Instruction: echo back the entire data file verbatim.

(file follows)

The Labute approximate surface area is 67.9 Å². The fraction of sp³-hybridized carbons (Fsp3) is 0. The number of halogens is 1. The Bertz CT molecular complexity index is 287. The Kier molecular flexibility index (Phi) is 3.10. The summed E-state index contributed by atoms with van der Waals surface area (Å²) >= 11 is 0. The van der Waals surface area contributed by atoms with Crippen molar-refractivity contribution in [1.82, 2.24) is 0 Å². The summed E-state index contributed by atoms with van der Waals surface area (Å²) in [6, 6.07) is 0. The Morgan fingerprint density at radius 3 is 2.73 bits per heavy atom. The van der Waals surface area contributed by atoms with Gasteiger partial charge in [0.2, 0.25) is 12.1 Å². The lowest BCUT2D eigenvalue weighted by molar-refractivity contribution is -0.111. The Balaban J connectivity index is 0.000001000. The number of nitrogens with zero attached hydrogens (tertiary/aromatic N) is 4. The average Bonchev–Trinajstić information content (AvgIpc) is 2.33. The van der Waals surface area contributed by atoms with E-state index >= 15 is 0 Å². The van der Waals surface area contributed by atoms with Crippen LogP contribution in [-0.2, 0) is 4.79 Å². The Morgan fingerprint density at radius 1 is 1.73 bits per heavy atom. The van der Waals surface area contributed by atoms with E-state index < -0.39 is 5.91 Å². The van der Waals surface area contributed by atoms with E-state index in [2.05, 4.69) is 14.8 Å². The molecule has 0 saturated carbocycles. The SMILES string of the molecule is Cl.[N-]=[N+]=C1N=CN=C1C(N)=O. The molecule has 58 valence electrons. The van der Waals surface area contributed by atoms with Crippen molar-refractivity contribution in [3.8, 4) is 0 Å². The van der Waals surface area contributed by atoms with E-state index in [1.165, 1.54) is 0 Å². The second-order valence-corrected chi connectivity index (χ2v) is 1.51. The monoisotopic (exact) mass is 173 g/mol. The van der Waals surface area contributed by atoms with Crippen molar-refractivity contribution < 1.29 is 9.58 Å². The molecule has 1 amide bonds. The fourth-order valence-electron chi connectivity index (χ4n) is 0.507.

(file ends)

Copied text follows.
The Labute approximate surface area is 67.9 Å². The fraction of sp³-hybridized carbons (Fsp3) is 0. The number of halogens is 1. The Bertz CT molecular complexity index is 287. The Kier molecular flexibility index (Phi) is 3.10. The summed E-state index contributed by atoms with van der Waals surface area (Å²) >= 11 is 0. The van der Waals surface area contributed by atoms with Crippen molar-refractivity contribution in [1.82, 2.24) is 0 Å². The summed E-state index contributed by atoms with van der Waals surface area (Å²) in [6, 6.07) is 0. The Morgan fingerprint density at radius 3 is 2.73 bits per heavy atom. The van der Waals surface area contributed by atoms with Gasteiger partial charge in [0.2, 0.25) is 12.1 Å². The lowest BCUT2D eigenvalue weighted by molar-refractivity contribution is -0.111. The Balaban J connectivity index is 0.000001000. The number of nitrogens with zero attached hydrogens (tertiary/aromatic N) is 4. The average Bonchev–Trinajstić information content (AvgIpc) is 2.33. The van der Waals surface area contributed by atoms with E-state index >= 15 is 0 Å². The van der Waals surface area contributed by atoms with Crippen LogP contribution in [-0.2, 0) is 4.79 Å². The Morgan fingerprint density at radius 1 is 1.73 bits per heavy atom. The van der Waals surface area contributed by atoms with E-state index < -0.39 is 5.91 Å². The van der Waals surface area contributed by atoms with E-state index in [2.05, 4.69) is 14.8 Å². The molecule has 0 saturated carbocycles. The SMILES string of the molecule is Cl.[N-]=[N+]=C1N=CN=C1C(N)=O. The molecule has 58 valence electrons. The van der Waals surface area contributed by atoms with Crippen molar-refractivity contribution in [3.8, 4) is 0 Å². The van der Waals surface area contributed by atoms with E-state index in [1.165, 1.54) is 0 Å². The second-order valence-corrected chi connectivity index (χ2v) is 1.51. The monoisotopic (exact) mass is 173 g/mol. The van der Waals surface area contributed by atoms with Crippen molar-refractivity contribution < 1.29 is 9.58 Å². The molecule has 1 amide bonds. The fourth-order valence-electron chi connectivity index (χ4n) is 0.507.